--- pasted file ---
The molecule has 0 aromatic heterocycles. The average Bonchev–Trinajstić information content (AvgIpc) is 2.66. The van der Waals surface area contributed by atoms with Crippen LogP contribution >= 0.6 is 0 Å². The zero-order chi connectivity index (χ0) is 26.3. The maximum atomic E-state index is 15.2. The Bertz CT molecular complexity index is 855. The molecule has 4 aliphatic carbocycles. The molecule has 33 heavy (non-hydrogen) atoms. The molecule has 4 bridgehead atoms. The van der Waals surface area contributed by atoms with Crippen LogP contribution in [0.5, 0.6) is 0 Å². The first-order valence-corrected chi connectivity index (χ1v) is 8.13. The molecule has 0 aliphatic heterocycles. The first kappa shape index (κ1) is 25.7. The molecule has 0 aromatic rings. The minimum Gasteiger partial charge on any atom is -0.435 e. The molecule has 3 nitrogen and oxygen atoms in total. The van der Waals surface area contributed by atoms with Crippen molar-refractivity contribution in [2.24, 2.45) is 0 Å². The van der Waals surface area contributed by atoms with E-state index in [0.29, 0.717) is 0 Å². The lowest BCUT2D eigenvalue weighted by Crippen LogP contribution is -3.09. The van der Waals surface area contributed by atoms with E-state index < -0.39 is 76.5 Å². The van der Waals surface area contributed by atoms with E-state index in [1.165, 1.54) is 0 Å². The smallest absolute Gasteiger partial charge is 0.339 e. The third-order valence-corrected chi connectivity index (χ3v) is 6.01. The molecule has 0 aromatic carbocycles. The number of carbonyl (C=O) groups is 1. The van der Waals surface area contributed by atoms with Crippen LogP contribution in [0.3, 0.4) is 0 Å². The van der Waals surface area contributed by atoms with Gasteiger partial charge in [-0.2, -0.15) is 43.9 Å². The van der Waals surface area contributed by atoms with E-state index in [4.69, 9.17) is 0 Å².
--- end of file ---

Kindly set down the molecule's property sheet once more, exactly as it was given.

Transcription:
The molecule has 0 aromatic heterocycles. The average Bonchev–Trinajstić information content (AvgIpc) is 2.66. The van der Waals surface area contributed by atoms with Crippen LogP contribution >= 0.6 is 0 Å². The zero-order chi connectivity index (χ0) is 26.3. The maximum atomic E-state index is 15.2. The Bertz CT molecular complexity index is 855. The molecule has 4 aliphatic carbocycles. The molecule has 33 heavy (non-hydrogen) atoms. The molecule has 4 bridgehead atoms. The van der Waals surface area contributed by atoms with Crippen LogP contribution in [0.5, 0.6) is 0 Å². The first-order valence-corrected chi connectivity index (χ1v) is 8.13. The molecule has 0 aliphatic heterocycles. The first kappa shape index (κ1) is 25.7. The molecule has 0 aromatic rings. The minimum Gasteiger partial charge on any atom is -0.435 e. The molecule has 3 nitrogen and oxygen atoms in total. The van der Waals surface area contributed by atoms with Crippen molar-refractivity contribution in [2.24, 2.45) is 0 Å². The van der Waals surface area contributed by atoms with E-state index in [0.29, 0.717) is 0 Å². The lowest BCUT2D eigenvalue weighted by Crippen LogP contribution is -3.09. The van der Waals surface area contributed by atoms with E-state index < -0.39 is 76.5 Å². The van der Waals surface area contributed by atoms with E-state index in [1.165, 1.54) is 0 Å². The smallest absolute Gasteiger partial charge is 0.339 e. The third-order valence-corrected chi connectivity index (χ3v) is 6.01. The molecule has 0 aromatic carbocycles. The number of carbonyl (C=O) groups is 1. The van der Waals surface area contributed by atoms with Crippen LogP contribution in [0.3, 0.4) is 0 Å². The van der Waals surface area contributed by atoms with Gasteiger partial charge in [-0.2, -0.15) is 43.9 Å². The van der Waals surface area contributed by atoms with E-state index in [4.69, 9.17) is 0 Å².